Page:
Not the Same
Rheumatoid arthritis (RA) and fibromyalgia are two different conditions with similar symptoms that are often confused.
The Arthritis Foundation (AF) considers fibromyalgia to be an “arthritis-related condition.” But there are some distinct differences between the symptoms of fibromyalgia and RA.
The Inflammation Difference
One of the biggest differences between forms of arthritis and fibromyalgia is inflammation. In RA, joint inflammation is one of the key symptoms.
There can be pain in the joints and muscles in fibromyalgia, but may not be caused by inflammation. Therefore, fibromyalgia does not damage your joints the way that arthritis can. It also doesn’t seem to damage your muscles or other soft tissues.
Is It Fibromyalgia?
If joint inflammation isn’t a sign of fibromyalgia, then what is? Two symptoms commonly affect people with the condition:
- Muscle and tissue pain. If you have unexplained pain throughout your body, you may have fibromyalgia. This rheumatic condition can impair your muscles and joints, causing chronic pain.
- Sleep problems. Many people with fibromyalgia have trouble sleeping. They may also get tired more quickly than other people.
Paths of Progression
Another big difference between RA and fibromyalgia is the way each disease progresses. Fibromyalgia is episodic but not progressive, which means its symptoms don’t grow more serious over time.
Arthritic conditions like RA have a slow progression of symptoms. Symptoms may arise as “flares” that worsen and then improve. Without treatment, RA symptoms often gradually become more serious.
If your joint or muscle pain isn’t chronic but instead comes and goes, you may have RA. Features of this type of arthritis include:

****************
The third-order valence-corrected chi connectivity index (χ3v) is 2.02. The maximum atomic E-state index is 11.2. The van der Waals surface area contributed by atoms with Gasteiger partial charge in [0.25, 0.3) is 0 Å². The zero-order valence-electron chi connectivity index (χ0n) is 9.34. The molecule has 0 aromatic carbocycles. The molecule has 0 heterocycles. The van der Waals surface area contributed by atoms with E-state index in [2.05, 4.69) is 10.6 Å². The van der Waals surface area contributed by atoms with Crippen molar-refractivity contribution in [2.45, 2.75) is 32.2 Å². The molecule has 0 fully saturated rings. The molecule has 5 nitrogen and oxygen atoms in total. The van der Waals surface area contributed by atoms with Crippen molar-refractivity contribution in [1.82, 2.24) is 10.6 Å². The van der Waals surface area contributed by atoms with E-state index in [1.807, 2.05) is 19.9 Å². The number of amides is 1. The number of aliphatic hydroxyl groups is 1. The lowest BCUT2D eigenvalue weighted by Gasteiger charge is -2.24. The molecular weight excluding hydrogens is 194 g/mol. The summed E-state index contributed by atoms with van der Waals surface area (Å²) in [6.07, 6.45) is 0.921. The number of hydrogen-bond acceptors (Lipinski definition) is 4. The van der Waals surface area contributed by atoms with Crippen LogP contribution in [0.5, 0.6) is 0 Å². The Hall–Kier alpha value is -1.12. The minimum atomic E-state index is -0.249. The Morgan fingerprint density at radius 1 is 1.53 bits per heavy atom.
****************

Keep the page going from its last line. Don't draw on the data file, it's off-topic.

- joint pain and stiffness that’s often more severe in the morning
- red, swollen joints, often in your hands or feet
- a sudden increase in symptoms that intensify for a period of days to months before temporarily subsiding
Other Signs of RA
People with RA often notice that their joint pain appears on both sides of their body. In other words, if you have a painful joint in one part of your body (such as your right wrist), you also may have pain in the corresponding body part (for example, your left wrist).
Unlike with fibromyalgia, an abnormal immune system response leads to the inflammation seen in RA.
Getting to the Bottom of It
There are clear signs and symptoms that can help your doctor diagnose. However, fibromyalgia can be difficult to diagnose.
There isn’t one blood test or X-ray that your doctor can give to determine whether you have fibromyalgia.
One of the best ways for your doctor to help diagnose fibromyalgia is to rule out more common conditions, like RA.
There is no cure for fibromyalgia, but there are treatment options that can make a difference in your quality of life, including lifestyle changes and medication.
An RA diagnosis requires prompt treatment. Without timely treatment, initial signs of RA can lead to long-term joint damage. Serious cases of RA can even cause damage to major organs, including your heart.